Most advances in technology make our jobs easier; we don’t have to dig individual holes for each seed we plant, we plough and seed an entire field in a matter of hours using mechanical muscle and possibly satellite guided farming equipment. This leaves us with more free time, presumably to develop other skills and satisfy our needs, but at some point certain jobs become so easy that we really don’t have anything to do anymore. Technological advances have always caused disruptions like this but it’s the first time that we’ve seen this many industries and occupations become vulnerable in such a short time span. Think of it as a massive productivity shock which can make humans the least productive part in most manufacturing chains.
Folklore suggests that humanity ultimately loses this battle and is left behind with our old means of production while the machines march on. But people are uniquely equipped to adapt, and as opportunities disappear from one segment of the economy, people will migrate to pursue opportunities in another. We’re already seeing such a migration.
The opportunities of digital trade
Digitalisation is a ‘cross-border trade’ game changer, and while there are significant threats and disruptions, massive opportunities are created. According to McKinsey Global Institute, the value of data flows has overtaken the value of global trade in physical goods. Cross-border data flows transmit valuable streams of information and ideas in their own right, and also enable the movement of goods, services, finance, and people such that virtually every type of cross-border transaction now has a digital component.
Approximately 12% of international trade in consumer goods is now conducted via e-commerce. The total global flows of goods, services, finance, people, and data have raised world GDP by at least 10% in the past decade, adding US$7.8 trillion in 2014 alone, of which data flows accounted for $2.8 trillion.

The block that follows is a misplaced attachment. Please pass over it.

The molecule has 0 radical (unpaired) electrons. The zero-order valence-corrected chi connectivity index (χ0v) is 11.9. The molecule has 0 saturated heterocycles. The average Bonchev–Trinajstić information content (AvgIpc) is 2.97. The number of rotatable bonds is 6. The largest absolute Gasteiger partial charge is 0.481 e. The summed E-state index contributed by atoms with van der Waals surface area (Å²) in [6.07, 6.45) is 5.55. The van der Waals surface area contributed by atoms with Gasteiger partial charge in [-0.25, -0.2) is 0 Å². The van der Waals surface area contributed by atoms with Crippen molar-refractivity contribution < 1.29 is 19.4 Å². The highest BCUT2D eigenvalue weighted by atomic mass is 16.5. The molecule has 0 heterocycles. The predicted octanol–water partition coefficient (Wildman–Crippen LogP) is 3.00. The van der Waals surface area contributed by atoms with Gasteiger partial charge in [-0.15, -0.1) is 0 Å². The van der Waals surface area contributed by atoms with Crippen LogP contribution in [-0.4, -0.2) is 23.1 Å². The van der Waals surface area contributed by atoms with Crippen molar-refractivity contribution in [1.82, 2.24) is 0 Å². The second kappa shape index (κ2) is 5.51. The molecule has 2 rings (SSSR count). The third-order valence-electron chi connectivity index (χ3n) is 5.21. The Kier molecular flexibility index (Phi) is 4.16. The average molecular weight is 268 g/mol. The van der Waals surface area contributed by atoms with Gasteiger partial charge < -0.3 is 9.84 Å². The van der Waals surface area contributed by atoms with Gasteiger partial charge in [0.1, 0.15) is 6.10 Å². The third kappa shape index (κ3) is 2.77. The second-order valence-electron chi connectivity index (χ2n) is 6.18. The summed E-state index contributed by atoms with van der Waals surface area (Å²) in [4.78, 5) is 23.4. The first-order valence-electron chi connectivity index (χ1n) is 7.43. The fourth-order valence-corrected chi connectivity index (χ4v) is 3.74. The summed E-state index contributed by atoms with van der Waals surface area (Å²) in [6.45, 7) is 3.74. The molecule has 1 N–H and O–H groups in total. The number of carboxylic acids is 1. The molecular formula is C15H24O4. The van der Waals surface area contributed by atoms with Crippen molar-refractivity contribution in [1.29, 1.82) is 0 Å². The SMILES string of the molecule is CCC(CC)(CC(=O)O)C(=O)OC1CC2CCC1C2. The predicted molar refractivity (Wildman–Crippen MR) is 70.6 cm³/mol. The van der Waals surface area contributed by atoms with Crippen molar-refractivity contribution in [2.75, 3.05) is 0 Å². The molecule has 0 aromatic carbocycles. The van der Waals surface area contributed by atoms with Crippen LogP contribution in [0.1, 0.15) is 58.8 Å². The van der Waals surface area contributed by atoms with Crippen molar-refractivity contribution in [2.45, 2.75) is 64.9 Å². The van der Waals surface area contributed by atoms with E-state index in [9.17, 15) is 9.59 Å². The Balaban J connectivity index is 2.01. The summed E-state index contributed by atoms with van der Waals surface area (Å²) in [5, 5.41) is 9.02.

As such, harnessing the power of digitalisation should be a top priority for policy makers and business everywhere particularly developing countries with massive economic inequalities. Digital trade presents an opportunity for shared global economic growth and allows many start-up companies to become global players even while they are still micro-enterprises.
What’s a government to do?
It’s worth noting that most online service providers, like Airbnb and Uber, initially operated in a largely unregulated space giving them the opportunity to quickly gain market share over traditional, more strictly regulated, service providers. Frustrating as it may be, legislators need to continue regulating markets and technologies as they are introduced to the economy rather than trying to primitively introduce regulation to protect traditional markets which has a smothering effect on industry innovation. Government efforts should be focused on identifying crosscutting issues in industry 4.0 and introducing legislation that will create an enabling environment to further increase competitiveness.
This entails, inter alia, more investment in education (especially in the STEM – Science, technology, engineering and mathematics – disciplines) in order to promote digital literacy and spur innovation; revamping tax policies to reduce or eliminate customs duties on ICT infrastructure in order to reduce internet access costs; and ensure affordable data charges with a view to enhance access to the internet and creation of new platforms and/or participation in the world’s biggest digital platforms such as Alibaba, Amazon, and eBay, amongst others, which are enabling millions of SMEs around the world to seize cross-border opportunities.
There certainly will be losers. The challenge for policy makers is to ensure that more winners than losers are made. Without doubt, the well-connected and digitally literate will swell the ranks of winners.